Avoid ableist language. Ableism is insidious, partly because many people tend to base their own identities on being able-bodied. For example, being an “avid hiker,” “outdoorsman,” or “athlete” is a common core component of personal identity. While there’s nothing inherently wrong with this, it can make it easy to inadvertently stick a foot in your mouth on social media. Try to avoid words or language in your content that normalize able-bodiedness or carry connotations of mocking those with disabilities, even though many such terms are used every day in casual conversation. For examples and an in-depth analysis, check out Autistic Hoya. [Note: I chose to highlight ableism due to its relative absence from the spotlight in discussions of relevant sociological issues, but the same need for conscious writing applies to race, gender, age, or any other source of widely held prejudice. Keep your content open, non-restrictive, and free of terms or idioms that might stir up unwanted controversy in the comments section or unintentionally contribute to a status quo that you don’t support.]
Think “interests,” not “demographics.” Writing and designing inclusive content goes beyond featuring a range of skin tones and genders in visual content. While it’s to your advantage to know your audience and feature diversity in marketing materials when appropriate, a more meaningful way to be inclusive to your target market is to avoid stereotyping their interests or lifestyles. That is not to say that you should ignore data that describes your audience’s most common desires, goals, and demographics. For example, even though active users on Pinterest are primarily women, try to avoid creating content that conveys any assumption about the race, gender, creed, etc. of your audience. After all, some men enjoy fashion and home DIY projects too!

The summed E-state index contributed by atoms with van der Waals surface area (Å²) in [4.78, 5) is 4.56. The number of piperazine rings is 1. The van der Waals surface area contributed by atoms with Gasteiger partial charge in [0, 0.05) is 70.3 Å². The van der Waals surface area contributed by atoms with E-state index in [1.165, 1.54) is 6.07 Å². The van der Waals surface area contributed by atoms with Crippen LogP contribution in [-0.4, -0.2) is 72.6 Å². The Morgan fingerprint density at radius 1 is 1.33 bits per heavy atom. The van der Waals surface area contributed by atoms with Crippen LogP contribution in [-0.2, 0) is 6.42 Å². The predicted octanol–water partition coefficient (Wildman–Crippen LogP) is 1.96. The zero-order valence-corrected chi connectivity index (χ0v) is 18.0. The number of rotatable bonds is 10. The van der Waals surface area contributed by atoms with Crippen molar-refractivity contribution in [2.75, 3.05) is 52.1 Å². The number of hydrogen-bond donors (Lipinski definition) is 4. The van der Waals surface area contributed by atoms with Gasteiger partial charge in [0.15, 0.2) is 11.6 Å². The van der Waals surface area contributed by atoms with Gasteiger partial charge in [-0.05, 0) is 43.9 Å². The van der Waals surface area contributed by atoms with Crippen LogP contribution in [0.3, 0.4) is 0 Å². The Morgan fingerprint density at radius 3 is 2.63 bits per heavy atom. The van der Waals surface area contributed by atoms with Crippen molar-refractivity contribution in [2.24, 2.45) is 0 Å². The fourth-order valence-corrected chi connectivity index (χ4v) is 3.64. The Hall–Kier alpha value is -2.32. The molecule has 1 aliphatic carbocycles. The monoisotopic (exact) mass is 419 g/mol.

When in doubt, leave it out. As always, use your best judgement and common sense, and don’t hesitate to fall back on the latest research. If you add idioms and colloquial phrases to your content because it benefits the brand image, do a quick etymology search to make sure the ones you choose don’t come with unwanted historical or sociopolitical baggage. For a commonly cited example, see “rule of thumb.” For a less common (but more factual) example, see “hysteria.” As marketers know, words DO matter. And, not just for boosting your social media performance!
Considering global and sociopolitical diversity as part of your brand’s social presence (and, indeed, in any other context) can be overwhelming, even for those accustomed to thinking about it. We’re all human, and we’re all learning. Mistakes happen—in fact, they’re an absolute certainty if you post frequently enough to a broad audience.
But, that’s okay! The important thing is maintaining an open, flexible perspective and a willingness to learn. If you make an honest effort to express goodwill towards all demographics through your brand, the audience will notice, even as they’re calling out a mistake.
You’ll also have the chance to come out one BIG step ahead of brands that got defensive under pressure instead of offering an inclusive, thoughtful response right away.
—by Erin Maes
Erin Maes is a is a lifelong writer who is passionate about language, communications, storytelling, and how they differ across mediums and platforms.